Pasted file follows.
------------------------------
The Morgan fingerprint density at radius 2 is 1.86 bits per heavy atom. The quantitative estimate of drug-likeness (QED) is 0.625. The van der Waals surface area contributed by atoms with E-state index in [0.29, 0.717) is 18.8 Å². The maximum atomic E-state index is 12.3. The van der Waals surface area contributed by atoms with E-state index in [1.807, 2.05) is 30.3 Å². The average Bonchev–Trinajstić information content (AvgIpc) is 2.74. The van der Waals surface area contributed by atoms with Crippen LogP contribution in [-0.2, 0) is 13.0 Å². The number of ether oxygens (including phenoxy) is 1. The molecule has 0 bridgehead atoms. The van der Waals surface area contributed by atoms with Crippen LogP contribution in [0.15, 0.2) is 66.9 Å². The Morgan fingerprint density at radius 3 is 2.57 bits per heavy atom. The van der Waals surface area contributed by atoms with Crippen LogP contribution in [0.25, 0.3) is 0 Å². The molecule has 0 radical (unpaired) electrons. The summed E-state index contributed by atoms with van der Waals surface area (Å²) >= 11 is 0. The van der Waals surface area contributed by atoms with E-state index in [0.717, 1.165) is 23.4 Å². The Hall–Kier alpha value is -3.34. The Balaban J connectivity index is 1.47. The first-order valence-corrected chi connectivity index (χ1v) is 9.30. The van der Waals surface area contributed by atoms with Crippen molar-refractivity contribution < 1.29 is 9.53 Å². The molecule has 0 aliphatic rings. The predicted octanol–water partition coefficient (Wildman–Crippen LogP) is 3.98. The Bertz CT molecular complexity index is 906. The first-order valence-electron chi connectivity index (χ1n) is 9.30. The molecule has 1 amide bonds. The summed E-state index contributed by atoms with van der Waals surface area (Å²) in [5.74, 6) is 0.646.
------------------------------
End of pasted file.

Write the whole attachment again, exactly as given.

The Morgan fingerprint density at radius 2 is 1.86 bits per heavy atom. The quantitative estimate of drug-likeness (QED) is 0.625. The van der Waals surface area contributed by atoms with E-state index in [0.29, 0.717) is 18.8 Å². The maximum atomic E-state index is 12.3. The van der Waals surface area contributed by atoms with E-state index in [1.807, 2.05) is 30.3 Å². The average Bonchev–Trinajstić information content (AvgIpc) is 2.74. The van der Waals surface area contributed by atoms with Crippen LogP contribution in [-0.2, 0) is 13.0 Å². The number of ether oxygens (including phenoxy) is 1. The molecule has 0 bridgehead atoms. The van der Waals surface area contributed by atoms with Crippen LogP contribution in [0.15, 0.2) is 66.9 Å². The Morgan fingerprint density at radius 3 is 2.57 bits per heavy atom. The van der Waals surface area contributed by atoms with Crippen LogP contribution in [0.25, 0.3) is 0 Å². The molecule has 0 radical (unpaired) electrons. The summed E-state index contributed by atoms with van der Waals surface area (Å²) >= 11 is 0. The van der Waals surface area contributed by atoms with E-state index in [0.717, 1.165) is 23.4 Å². The Hall–Kier alpha value is -3.34. The Balaban J connectivity index is 1.47. The first-order valence-corrected chi connectivity index (χ1v) is 9.30. The van der Waals surface area contributed by atoms with Crippen molar-refractivity contribution < 1.29 is 9.53 Å². The molecule has 0 aliphatic rings. The predicted octanol–water partition coefficient (Wildman–Crippen LogP) is 3.98. The Bertz CT molecular complexity index is 906. The first-order valence-electron chi connectivity index (χ1n) is 9.30. The molecule has 1 amide bonds. The summed E-state index contributed by atoms with van der Waals surface area (Å²) in [5.74, 6) is 0.646.